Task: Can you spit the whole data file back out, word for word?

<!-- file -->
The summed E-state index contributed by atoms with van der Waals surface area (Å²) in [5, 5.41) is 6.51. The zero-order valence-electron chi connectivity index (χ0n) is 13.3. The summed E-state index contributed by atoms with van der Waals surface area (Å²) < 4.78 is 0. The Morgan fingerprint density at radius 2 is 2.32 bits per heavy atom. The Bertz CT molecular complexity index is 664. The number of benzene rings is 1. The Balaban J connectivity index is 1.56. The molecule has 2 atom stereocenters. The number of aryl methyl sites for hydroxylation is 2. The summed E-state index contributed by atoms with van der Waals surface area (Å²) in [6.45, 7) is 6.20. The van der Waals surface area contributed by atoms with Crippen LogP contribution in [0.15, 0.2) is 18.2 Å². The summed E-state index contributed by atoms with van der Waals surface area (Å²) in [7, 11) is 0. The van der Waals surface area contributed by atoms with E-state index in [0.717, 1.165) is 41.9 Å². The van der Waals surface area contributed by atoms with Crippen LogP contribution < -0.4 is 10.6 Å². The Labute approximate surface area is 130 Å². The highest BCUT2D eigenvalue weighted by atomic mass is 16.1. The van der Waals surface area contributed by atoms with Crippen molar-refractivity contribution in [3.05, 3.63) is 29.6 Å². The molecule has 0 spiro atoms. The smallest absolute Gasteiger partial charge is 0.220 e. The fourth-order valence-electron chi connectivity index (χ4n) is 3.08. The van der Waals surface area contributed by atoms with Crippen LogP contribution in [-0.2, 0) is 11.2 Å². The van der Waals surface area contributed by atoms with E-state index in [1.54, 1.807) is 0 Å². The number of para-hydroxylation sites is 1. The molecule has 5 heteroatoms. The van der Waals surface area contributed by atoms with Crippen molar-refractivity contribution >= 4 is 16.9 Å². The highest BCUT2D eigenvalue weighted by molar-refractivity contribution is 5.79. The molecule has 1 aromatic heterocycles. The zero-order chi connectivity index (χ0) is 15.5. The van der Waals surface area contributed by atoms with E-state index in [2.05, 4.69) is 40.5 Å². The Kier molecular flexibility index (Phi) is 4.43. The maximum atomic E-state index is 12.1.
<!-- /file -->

The summed E-state index contributed by atoms with van der Waals surface area (Å²) in [5, 5.41) is 6.51. The zero-order valence-electron chi connectivity index (χ0n) is 13.3. The summed E-state index contributed by atoms with van der Waals surface area (Å²) < 4.78 is 0. The Morgan fingerprint density at radius 2 is 2.32 bits per heavy atom. The Bertz CT molecular complexity index is 664. The number of benzene rings is 1. The Balaban J connectivity index is 1.56. The molecule has 2 atom stereocenters. The number of aryl methyl sites for hydroxylation is 2. The summed E-state index contributed by atoms with van der Waals surface area (Å²) in [6.45, 7) is 6.20. The van der Waals surface area contributed by atoms with Crippen LogP contribution in [0.15, 0.2) is 18.2 Å². The summed E-state index contributed by atoms with van der Waals surface area (Å²) in [7, 11) is 0. The van der Waals surface area contributed by atoms with E-state index in [0.717, 1.165) is 41.9 Å². The van der Waals surface area contributed by atoms with Crippen LogP contribution < -0.4 is 10.6 Å². The Labute approximate surface area is 130 Å². The highest BCUT2D eigenvalue weighted by atomic mass is 16.1. The van der Waals surface area contributed by atoms with Crippen molar-refractivity contribution in [3.05, 3.63) is 29.6 Å². The molecule has 0 spiro atoms. The smallest absolute Gasteiger partial charge is 0.220 e. The fourth-order valence-electron chi connectivity index (χ4n) is 3.08. The van der Waals surface area contributed by atoms with Crippen LogP contribution in [-0.2, 0) is 11.2 Å². The van der Waals surface area contributed by atoms with E-state index in [1.54, 1.807) is 0 Å². The number of para-hydroxylation sites is 1. The molecule has 5 heteroatoms. The van der Waals surface area contributed by atoms with Crippen molar-refractivity contribution >= 4 is 16.9 Å². The highest BCUT2D eigenvalue weighted by molar-refractivity contribution is 5.79. The molecule has 1 aromatic heterocycles. The zero-order chi connectivity index (χ0) is 15.5. The van der Waals surface area contributed by atoms with E-state index in [2.05, 4.69) is 40.5 Å². The Kier molecular flexibility index (Phi) is 4.43. The maximum atomic E-state index is 12.1.